The people at Chick-Fil-A are no doubt motivated in this (at least in part) by a bottom-line desire to increase their profits – and yet they seem to understand that the best way to get people to come to their restaurant is to invest in genuine kindnesses to people like my daughter and me. Caring for people is good for business. They understand that whatever they may spend monetarily on these gestures of hospitality are investments that are likely to be repaid in return visits. In this they are, to borrow a phrase, “innocent as doves but wise as serpents.”
As a result, this Chick-Fil-A is thriving.
As my daughter and I drive home with our stomachs full, Ada sits in the back thumbing through the Berenstain Bears. Up front, I dream of a church that is as innocent and wise as the restaurant we just left. I envision a church that would offer Tuesday night meals- for free even- to folks making the transition between work and home. That would give little gestures of hospitality and love to children. That understands the demands on overwhelmed young families. That would be willing to take risks and make sacrifices in the trust that such acts are “good for business,” investments in the future.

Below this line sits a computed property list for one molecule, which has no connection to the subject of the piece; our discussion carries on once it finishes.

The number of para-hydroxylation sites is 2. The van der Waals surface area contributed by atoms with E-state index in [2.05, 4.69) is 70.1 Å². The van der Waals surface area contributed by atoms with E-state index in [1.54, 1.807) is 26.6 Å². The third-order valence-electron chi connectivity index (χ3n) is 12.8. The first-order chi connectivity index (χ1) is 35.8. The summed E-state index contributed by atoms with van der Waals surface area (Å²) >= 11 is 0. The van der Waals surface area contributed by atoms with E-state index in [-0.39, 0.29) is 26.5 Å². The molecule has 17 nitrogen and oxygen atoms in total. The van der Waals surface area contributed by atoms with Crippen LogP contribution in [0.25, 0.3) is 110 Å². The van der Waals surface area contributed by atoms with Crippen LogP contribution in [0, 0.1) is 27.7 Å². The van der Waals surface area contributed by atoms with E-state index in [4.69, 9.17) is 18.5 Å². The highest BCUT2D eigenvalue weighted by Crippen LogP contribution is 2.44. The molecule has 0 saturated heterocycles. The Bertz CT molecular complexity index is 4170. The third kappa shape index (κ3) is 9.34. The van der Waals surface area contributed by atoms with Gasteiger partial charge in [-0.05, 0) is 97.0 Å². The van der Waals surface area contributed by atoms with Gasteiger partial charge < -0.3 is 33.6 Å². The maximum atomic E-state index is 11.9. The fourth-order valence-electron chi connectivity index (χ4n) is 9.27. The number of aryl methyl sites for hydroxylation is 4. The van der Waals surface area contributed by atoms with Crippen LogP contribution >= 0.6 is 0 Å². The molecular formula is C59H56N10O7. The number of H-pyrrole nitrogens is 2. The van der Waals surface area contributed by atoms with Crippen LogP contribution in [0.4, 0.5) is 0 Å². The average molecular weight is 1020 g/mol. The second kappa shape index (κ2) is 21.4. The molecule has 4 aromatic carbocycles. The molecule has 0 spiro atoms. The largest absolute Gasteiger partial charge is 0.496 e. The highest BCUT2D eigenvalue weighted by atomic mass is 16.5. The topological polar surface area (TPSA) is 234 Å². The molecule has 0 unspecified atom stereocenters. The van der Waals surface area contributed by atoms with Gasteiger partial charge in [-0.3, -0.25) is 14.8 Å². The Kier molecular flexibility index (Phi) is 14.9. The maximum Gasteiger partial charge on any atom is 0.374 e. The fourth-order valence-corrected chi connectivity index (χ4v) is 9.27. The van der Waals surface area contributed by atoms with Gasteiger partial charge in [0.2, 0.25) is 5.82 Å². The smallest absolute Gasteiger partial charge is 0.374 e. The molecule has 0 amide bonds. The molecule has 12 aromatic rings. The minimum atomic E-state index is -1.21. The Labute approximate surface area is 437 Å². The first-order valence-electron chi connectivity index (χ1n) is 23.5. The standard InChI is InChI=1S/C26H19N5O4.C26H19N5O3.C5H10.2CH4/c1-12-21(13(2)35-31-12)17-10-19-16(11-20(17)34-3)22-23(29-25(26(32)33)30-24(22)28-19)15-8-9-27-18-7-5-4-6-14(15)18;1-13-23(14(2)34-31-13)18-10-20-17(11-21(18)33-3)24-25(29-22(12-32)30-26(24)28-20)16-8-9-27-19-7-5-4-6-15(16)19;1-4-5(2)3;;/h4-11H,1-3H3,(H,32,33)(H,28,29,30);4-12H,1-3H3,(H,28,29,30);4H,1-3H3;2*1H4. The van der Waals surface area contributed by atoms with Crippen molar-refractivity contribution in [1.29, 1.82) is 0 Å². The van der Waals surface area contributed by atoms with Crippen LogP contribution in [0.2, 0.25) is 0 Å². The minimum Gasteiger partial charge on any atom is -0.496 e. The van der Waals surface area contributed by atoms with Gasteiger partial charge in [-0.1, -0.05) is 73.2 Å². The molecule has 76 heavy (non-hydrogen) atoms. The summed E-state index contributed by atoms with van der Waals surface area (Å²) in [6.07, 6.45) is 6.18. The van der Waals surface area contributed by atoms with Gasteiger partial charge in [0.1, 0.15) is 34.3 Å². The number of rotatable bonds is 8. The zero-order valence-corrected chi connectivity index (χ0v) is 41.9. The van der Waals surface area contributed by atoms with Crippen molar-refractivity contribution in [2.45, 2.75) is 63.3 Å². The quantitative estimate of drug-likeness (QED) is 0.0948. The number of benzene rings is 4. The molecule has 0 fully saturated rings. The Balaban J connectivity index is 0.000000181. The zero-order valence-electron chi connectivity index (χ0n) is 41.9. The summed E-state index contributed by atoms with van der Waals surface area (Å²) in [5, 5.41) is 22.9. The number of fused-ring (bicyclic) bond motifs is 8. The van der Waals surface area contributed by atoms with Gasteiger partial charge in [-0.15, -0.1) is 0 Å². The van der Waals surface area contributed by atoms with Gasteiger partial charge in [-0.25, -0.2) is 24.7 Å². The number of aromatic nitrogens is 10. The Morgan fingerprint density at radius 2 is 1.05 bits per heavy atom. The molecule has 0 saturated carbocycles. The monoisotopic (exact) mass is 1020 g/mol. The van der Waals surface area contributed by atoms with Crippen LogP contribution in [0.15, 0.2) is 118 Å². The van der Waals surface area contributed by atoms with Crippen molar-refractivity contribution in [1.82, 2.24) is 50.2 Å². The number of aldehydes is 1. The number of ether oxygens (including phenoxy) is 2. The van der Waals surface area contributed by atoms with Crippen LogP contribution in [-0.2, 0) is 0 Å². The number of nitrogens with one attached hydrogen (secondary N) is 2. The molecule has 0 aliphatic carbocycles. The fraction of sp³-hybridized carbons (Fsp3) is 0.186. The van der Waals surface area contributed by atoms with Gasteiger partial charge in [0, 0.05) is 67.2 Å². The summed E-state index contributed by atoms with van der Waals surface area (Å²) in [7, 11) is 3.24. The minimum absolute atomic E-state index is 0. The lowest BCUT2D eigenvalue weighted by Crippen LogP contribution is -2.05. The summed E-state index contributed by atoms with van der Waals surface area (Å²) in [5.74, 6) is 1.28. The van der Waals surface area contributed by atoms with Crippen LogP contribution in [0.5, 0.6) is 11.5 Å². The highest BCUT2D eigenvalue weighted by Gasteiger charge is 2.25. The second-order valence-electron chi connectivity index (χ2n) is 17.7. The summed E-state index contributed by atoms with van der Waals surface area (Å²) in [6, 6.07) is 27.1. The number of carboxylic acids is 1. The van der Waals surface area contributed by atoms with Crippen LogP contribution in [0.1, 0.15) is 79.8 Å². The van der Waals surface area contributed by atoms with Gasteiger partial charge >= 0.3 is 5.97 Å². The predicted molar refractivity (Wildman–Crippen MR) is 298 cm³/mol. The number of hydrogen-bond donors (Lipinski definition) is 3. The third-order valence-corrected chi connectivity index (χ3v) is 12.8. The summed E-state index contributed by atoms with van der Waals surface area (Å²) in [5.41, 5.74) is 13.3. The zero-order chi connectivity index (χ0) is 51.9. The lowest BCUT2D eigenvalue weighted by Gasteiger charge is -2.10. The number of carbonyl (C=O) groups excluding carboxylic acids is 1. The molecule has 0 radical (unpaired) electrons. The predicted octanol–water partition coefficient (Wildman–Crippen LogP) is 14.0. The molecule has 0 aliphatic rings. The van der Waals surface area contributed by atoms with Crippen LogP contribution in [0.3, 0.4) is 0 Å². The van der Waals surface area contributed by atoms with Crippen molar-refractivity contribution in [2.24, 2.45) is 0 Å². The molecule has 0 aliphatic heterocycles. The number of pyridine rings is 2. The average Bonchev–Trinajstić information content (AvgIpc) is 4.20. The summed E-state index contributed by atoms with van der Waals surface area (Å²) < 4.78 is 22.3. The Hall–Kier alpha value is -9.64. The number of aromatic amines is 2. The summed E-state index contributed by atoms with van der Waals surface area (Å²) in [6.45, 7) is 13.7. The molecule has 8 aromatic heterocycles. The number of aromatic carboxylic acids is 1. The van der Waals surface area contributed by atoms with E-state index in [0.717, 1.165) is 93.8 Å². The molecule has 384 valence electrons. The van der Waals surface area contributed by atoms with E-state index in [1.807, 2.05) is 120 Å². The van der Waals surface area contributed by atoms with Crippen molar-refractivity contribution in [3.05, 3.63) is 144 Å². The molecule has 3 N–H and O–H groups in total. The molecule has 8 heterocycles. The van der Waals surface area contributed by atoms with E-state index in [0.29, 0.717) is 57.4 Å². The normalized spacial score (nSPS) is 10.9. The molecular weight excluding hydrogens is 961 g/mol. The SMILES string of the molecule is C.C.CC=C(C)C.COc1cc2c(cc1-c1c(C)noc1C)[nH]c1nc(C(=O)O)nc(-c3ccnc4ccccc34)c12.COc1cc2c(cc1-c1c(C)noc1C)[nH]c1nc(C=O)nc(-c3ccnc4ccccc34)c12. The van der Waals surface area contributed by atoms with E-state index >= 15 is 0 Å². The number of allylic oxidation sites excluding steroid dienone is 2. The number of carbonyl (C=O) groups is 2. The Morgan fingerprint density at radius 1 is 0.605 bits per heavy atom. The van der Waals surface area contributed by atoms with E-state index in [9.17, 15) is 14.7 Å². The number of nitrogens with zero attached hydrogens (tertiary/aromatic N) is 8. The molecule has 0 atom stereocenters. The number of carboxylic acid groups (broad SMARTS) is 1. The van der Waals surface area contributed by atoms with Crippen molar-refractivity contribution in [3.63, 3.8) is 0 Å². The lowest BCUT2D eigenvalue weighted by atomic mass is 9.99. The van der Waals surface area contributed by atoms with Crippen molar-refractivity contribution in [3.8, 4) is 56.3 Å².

I see a rural church with a full parking lot, and a line of cars stretching around the building.
It can happen. It will happen. After all, we have something to offer even more, yes even more appetizing than Chicken Strips and Waffle Fries:
the Bread of Life.